I think I would’ve been a good judge. Maybe even a Supreme Court justice. I am one of those who believes in rules and truly attempts to follow even the slightest suggestion.
And as you would expect, I know all about creating and maintaining rules for my family.
No, you can’t eat that right now.
No, you can’t play on the computer right now.
No, your friends can’t come over this evening.
No, you can’t buy that toy.
I hate to admit this, and please don’t judge, but when my eldest was younger, I had a lot of rules for her that I drilled with her as you would math facts. One of them was that I believed that it was important for her to answer me if I called for her, even if she was in another room. I would call to her and expect her to answer, “Coming!” If she didn’t answer – even if she obeyed and came to me when I called – I’d send her back down the hallway and try it again. We repeated that drill, along with way too many others, during her young years. She was the best rehearsed 2 year old on the block!
However, being a rules keeper often means missing the relational aspect of things. At the stage of being a new mommy, I was very concerned with doing it right, and sometimes lost focus on creating the right conditions conducive for a great relationship.
I had a change of philosophy after being able to watch a friend of mine manage her 6 children. I watched her lovingly shift between enforcing a rule and embracing the relationship. I watched her let things slide (gasp!) for the good of connecting deeply with her kids. She was committed to obedience, but was more committed to establishing a connection with her little ones.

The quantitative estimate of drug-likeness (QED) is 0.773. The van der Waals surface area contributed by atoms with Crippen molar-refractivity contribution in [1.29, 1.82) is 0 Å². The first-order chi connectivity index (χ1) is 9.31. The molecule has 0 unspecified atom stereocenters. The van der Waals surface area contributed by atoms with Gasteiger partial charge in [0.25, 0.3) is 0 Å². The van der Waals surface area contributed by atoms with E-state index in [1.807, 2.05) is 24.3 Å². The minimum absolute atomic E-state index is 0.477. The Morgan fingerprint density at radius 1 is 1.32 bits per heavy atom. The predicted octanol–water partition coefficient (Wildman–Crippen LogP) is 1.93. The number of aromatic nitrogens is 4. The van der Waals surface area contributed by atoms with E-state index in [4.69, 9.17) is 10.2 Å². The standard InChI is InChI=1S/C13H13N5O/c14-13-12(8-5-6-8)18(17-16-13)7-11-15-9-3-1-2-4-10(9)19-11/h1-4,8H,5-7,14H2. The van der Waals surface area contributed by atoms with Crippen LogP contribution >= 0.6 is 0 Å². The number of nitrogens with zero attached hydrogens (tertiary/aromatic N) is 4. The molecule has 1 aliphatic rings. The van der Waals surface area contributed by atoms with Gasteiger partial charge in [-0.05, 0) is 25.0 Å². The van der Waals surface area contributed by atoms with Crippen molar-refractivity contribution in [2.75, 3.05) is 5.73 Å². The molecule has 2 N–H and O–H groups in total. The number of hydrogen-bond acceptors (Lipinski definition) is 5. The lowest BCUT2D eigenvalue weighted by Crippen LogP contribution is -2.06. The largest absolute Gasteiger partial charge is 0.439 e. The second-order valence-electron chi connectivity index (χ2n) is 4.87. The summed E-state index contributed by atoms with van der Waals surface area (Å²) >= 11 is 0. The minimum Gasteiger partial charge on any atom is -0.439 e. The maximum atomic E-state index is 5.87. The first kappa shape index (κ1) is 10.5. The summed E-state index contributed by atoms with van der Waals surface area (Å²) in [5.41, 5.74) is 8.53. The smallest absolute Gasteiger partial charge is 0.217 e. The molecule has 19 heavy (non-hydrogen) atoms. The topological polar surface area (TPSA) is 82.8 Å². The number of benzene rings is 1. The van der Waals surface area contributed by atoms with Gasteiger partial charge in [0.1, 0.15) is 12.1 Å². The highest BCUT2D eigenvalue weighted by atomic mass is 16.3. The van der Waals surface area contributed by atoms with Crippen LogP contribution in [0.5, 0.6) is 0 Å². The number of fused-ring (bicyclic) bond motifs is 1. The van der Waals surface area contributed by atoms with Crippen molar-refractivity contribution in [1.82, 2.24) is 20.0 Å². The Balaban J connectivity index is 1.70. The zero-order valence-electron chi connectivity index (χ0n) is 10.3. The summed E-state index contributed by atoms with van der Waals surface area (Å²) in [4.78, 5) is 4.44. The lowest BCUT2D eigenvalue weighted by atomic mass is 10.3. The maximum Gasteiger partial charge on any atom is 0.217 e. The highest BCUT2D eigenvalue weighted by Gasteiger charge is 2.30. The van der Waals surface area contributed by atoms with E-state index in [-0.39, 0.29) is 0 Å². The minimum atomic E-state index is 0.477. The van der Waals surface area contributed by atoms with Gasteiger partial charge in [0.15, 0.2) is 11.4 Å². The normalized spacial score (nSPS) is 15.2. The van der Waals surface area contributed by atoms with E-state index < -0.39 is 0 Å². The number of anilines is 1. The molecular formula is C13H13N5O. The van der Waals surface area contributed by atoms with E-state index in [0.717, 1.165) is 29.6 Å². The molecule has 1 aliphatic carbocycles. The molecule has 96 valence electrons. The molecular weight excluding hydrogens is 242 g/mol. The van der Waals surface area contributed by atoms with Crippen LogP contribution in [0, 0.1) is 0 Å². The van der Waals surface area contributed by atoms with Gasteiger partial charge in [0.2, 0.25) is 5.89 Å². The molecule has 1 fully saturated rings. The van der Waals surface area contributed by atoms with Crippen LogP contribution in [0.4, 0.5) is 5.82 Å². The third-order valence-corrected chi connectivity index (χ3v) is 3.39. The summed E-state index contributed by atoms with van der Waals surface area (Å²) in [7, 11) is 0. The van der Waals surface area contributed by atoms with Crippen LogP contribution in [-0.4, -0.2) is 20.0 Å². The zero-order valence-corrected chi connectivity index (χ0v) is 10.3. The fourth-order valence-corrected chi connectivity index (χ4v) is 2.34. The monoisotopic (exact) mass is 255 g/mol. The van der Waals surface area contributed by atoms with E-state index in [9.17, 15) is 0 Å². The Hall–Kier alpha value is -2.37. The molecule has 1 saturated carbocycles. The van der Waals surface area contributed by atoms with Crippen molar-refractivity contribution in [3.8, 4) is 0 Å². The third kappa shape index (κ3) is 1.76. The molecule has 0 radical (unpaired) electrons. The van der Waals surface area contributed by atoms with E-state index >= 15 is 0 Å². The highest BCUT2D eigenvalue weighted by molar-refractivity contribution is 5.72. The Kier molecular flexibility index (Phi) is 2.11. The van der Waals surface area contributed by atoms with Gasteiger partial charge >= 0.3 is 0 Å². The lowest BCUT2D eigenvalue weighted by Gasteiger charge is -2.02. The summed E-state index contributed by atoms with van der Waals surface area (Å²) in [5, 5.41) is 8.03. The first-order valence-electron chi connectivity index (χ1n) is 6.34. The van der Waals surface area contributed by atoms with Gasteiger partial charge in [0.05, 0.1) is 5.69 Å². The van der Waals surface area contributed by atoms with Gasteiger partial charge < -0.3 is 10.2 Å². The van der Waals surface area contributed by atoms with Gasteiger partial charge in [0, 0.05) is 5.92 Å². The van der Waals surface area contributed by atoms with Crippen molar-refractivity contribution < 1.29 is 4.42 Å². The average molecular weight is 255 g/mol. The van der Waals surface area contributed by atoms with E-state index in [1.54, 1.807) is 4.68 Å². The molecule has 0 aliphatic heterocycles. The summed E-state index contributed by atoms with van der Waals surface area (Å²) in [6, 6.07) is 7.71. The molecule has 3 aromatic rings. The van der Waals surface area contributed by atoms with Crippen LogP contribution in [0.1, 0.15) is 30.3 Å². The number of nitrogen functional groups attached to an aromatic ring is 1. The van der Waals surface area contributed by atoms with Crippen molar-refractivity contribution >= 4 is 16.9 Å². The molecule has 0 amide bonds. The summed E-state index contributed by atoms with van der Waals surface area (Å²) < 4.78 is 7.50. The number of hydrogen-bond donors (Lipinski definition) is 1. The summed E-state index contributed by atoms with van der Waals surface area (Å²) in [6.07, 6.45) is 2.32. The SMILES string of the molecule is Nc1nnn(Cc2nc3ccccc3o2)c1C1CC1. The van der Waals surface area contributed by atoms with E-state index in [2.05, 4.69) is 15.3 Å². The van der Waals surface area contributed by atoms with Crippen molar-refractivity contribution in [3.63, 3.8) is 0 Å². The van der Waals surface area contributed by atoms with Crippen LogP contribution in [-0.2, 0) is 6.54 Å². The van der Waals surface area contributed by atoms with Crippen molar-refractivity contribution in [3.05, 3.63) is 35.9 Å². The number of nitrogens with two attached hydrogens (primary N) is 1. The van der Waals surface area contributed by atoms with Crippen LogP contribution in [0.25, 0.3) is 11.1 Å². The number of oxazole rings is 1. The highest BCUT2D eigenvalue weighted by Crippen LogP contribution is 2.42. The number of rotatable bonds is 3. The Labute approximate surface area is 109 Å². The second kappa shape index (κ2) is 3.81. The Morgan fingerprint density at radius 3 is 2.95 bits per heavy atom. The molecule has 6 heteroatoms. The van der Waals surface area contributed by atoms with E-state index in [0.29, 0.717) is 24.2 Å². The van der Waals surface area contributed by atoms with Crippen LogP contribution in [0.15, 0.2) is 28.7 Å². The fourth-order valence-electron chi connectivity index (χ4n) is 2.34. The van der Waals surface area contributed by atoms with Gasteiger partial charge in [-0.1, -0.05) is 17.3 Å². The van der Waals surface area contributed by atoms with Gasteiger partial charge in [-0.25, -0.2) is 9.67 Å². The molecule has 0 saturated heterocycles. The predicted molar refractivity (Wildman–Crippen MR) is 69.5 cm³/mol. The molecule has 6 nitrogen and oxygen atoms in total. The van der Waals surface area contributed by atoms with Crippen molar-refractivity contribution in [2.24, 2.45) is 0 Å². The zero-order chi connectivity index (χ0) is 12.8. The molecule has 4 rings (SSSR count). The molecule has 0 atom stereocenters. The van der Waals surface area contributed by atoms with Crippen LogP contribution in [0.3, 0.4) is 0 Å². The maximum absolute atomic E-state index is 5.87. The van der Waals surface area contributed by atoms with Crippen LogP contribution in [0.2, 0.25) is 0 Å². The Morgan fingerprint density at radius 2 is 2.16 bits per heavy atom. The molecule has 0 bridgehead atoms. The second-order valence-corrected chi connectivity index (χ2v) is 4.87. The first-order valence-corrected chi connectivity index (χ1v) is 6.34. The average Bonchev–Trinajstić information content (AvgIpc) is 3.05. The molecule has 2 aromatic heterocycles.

So what have I done to create relationship? The question really should be more specific: What have I done to create relationship today? This hour? This minute? Because relationship is built through the little things that happen on a daily basis. It is the moments of full-attention listening. It is the stories read over and over again. It is the one-on-one time dedicated to connecting. It is the thoroughly studying of your kids’ personality styles and learning styles. It is investing in their interests and dreams.
Opportunity is an excellent launching pad for relationship. Kids always want to try something, and we are often tempted to tell them “no.” But relationship is fostered when we find an acceptable way for them to try it.
In a series I published earlier on romance, I give several suggestions on how to create better relationship with your family. I linked to the first post, but there are 5 posts in all. If you are interested and have time, you can look them up to get more ideas.
Rules are fine. They bring order and structure. They are easy to understand, and typically easy to attain. Relationship, however, is what makes someone want to obey your rules. Strive for relationship.